|Patients Under Investigation in Illinois*||Confirmed AFM Cases**||Probable AFM Cases**||Not Cases**|
The nationwide concern over the polio-like illness “acute flaccid myelitis” is magnified here in the state of Illinois, where 17 patients are now under investigation and eight cases of the paralyzing condition have been confirmed.
As of Monday (Nov. 26, 2018), the Illinois Department of Public Health is reporting those 25 cases as well as two additional cases categorized as “probable.”
“IDPH is working with the health care providers to collect necessary information to send to the Centers for Disease Control and Prevention for AFM case classification,” the state of Illinois organization says on its website. “The case reports are from northern and central Illinois, and all but one patient is under 18. Specific location information is not available.”
A total of 116 cases have been confirmed across the country, according to the Centers For Disease Control. More than 90 percent of patients affected by AFM are children.
The CDC makes the final determination on AFM classifications and the IDPH updates numbers at 2 p.m. every Monday.
As recently as Oct. 16, the number of suspected cases in Illinois was at 10. In all of 2016, there were just two confirmed cases of AFM reported in Illinois.
The condition is described as “rare,” but it has received national attention in recent weeks, in part because the numbers have climbed quickly, in part because it is a condition that primarily affects children and in part because there are so many possible causes, including viruses, toxins, and genetic disorders.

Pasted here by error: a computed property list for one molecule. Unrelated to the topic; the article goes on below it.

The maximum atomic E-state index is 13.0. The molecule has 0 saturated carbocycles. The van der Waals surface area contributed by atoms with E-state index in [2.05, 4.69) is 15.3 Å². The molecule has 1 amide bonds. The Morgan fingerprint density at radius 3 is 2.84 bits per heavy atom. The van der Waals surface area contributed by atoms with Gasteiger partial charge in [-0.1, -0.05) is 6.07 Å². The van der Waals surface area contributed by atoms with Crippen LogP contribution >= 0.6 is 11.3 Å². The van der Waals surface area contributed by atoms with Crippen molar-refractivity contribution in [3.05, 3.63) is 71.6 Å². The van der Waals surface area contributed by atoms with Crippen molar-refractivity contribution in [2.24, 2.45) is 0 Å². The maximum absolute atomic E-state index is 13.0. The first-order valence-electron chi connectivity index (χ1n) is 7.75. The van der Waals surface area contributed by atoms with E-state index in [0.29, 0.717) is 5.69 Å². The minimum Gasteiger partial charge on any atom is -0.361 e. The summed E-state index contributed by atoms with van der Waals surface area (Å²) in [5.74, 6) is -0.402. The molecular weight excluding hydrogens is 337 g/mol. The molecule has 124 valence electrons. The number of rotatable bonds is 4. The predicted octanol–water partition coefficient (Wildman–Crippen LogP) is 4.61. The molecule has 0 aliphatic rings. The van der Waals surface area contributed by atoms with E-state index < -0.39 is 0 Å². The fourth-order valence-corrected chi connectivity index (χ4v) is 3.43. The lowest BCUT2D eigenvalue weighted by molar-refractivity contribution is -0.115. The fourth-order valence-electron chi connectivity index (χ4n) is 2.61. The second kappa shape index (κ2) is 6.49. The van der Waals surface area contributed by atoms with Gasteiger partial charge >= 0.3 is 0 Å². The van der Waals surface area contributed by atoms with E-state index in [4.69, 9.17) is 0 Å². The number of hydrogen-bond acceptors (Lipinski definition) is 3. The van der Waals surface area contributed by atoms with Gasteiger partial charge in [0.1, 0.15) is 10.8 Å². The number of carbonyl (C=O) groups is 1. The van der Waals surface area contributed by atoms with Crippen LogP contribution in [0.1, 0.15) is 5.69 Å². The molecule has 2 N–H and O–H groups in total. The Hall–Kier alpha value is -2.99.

What are the signs and symptoms?
Most patients will have sudden onset of limb weakness and loss of muscle tone and reflexes. Some patients also will experience:
- facial droop/weakness,
- difficulty moving the eyes,
- drooping eyelids, or
- difficulty with swallowing or slurred speech.
Numbness or tingling is rare in patients with AFM, though some patients have pain in their arms or legs. Some patients with AFM may be unable to pass urine. The most severe symptom of AFM is respiratory failure that can happen when the muscles involved with breathing become weak. This can require urgent ventilator support (breathing machines).
If you or your child develops any of these symptoms, you should seek medical care right away.
What causes AFM?
Acute flaccid myelitis can be caused by a variety of pathogens, including several viruses:
- enteroviruses (polio and non-polio),
- West Nile virus and viruses in the same family as WNV, specifically Japanese encephalitis virus and Saint Louis encephalitis virus, and
AFM is one of a number of conditions that can result in neurologic illness with limb weakness. Such illnesses can result from a variety of causes, including viral infections, environmental toxins, genetic disorders, and Guillain-Barre syndrome, a neurologic disorder caused by an abnormal immune response that attacks the body’s nerves. Oftentimes, however, despite extensive laboratory testing, a cause for AFM is unable to be identified.
How is AFM treated?
According to the CDC, there is no specific treatment for AFM, but a neurologist may recommend certain interventions on a case-by-case basis.
How To Report AFM
Clinicians suspecting AFM in patients meeting the probable or confirmed case definition (irrespective of laboratory testing results) are asked to report these cases to the local health department governing the jurisdiction where the patient lives, or to the Illinois Department of Public Health Communicable Disease Control Section at 217-782-2016.
Clinicians should complete the patient summary form and submit it to their LHD as early as possible. Clinicians or infection control practitioners that have access to enter reportable diseases into the Illinois National Electronic Disease Surveillance System (I-NEDSS) should also enter the case’s information into the system’s AFM module.